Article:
April 17, 2024

Bucks: To Open an Account, 111 Pages of Fine Print

While you are opening that new checking account, don’t forget to read the accompanying 111 pages of legal fine print that go along with it.

How many pages?

A new study from the Pew Charitable Trusts found that 111 pages is the median length of checking account disclosure documents given to customers by the 10 biggest banks in the United States.

Often nestled in the thicket of disclosures, schedules and related addenda are rules that favor the bank over the customer. These include binding arbitration clauses, which require any dispute over the contents of the agreement to be settled by a private arbitrator — usually one picked by the bank — instead of a judge. Other versions allow customers to take their case to court, but require them to cover the bank’s costs — even if the customers are found to be in the right.

An excerpt from a PNC Bank disclosure, included in the report, even states that such funds will be withdrawn from your account “without prior notice to you.”

The report, on “hidden risks” in checking accounts, notes that the new Consumer Financial Protection Bureau has already been asked by Congress to look into such mandatory arbitration clauses.

Pew recommends that the bureau require banks to summarize crucial information about fees, account terms and conditions in a short, plain-language format, similar to the so-called Schumer Box now used for credit cards. That would make it easier for consumers to compare accounts and avoid costly fees.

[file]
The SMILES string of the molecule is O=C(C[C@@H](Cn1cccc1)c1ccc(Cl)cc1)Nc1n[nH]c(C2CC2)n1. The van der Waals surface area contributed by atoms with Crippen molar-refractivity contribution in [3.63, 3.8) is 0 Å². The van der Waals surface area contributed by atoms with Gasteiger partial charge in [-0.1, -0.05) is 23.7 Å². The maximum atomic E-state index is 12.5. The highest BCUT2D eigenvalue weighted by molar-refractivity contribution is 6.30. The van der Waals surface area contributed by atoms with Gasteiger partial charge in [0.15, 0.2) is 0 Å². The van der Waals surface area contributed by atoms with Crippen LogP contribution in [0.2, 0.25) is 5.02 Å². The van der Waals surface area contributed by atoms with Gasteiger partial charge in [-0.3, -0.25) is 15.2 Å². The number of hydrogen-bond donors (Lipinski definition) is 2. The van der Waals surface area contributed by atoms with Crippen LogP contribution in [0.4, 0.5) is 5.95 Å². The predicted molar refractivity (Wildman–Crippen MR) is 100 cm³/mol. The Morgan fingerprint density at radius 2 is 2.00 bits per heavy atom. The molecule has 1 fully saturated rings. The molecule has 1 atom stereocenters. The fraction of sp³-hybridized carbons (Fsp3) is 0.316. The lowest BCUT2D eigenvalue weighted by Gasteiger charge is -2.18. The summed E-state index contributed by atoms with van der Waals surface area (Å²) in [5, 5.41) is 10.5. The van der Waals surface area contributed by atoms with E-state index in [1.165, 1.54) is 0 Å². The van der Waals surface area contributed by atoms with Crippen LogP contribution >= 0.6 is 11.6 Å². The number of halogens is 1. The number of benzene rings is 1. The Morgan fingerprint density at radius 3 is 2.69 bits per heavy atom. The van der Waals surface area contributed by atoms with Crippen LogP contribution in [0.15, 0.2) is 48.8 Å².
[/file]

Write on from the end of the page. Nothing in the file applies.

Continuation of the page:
Pew also recommends that regulators require banks to post deposits and withdrawals in an “objective” way — like chronological order — to minimize instances when banks reorder postings to increase fees from bounced checks. Most banks post checks in order of highest dollar amount to lowest, which tends to maximize the bounced check fees. Banks can also process debits to the account before posting deposits.

Pew provides a clear illustration of the effect of this method, in a chart based on a recent court challenge of Wells Fargo’s daily transaction-posting policy. The chart shows that posting deposits and debits in chronological order would result in fees of $22, while Wells Fargo ordered them in a way that the customer ended up owing $88.

Citibank, in a departure from its big bank peers, recently announced that it would start processing checks in in “low to high” order to minimize potential fees for overdrawn accounts. But it remains in the minority.

“Since we collected our data, some banks have said they’re changing this policy,” said Eleni Constantine, director of Pew’s financial security portfolio. “But it’s voluntary. They could go back to what they were doing before, anytime they want to.”

The Pew report also found that consumers are not given enough information to compare the various overdraft options — that is, protection against overdrawing your account by debits or bounced checks — offered by their banks.

Usually, a transfer plan, in which funds are moved from the customer’s savings account or credit card to cover shortages in the checking account, is significantly cheaper, at about $10 a transfer. But many banks promote more expensive options in which the bank pays the shortage and charges a fee — typically $35.

Have you read your checking account disclosure? Did you understand it? Did anything in it surprise you?

Article source: http://feeds.nytimes.com/click.phdo?i=c2b3147552dbacef972494438bb798ff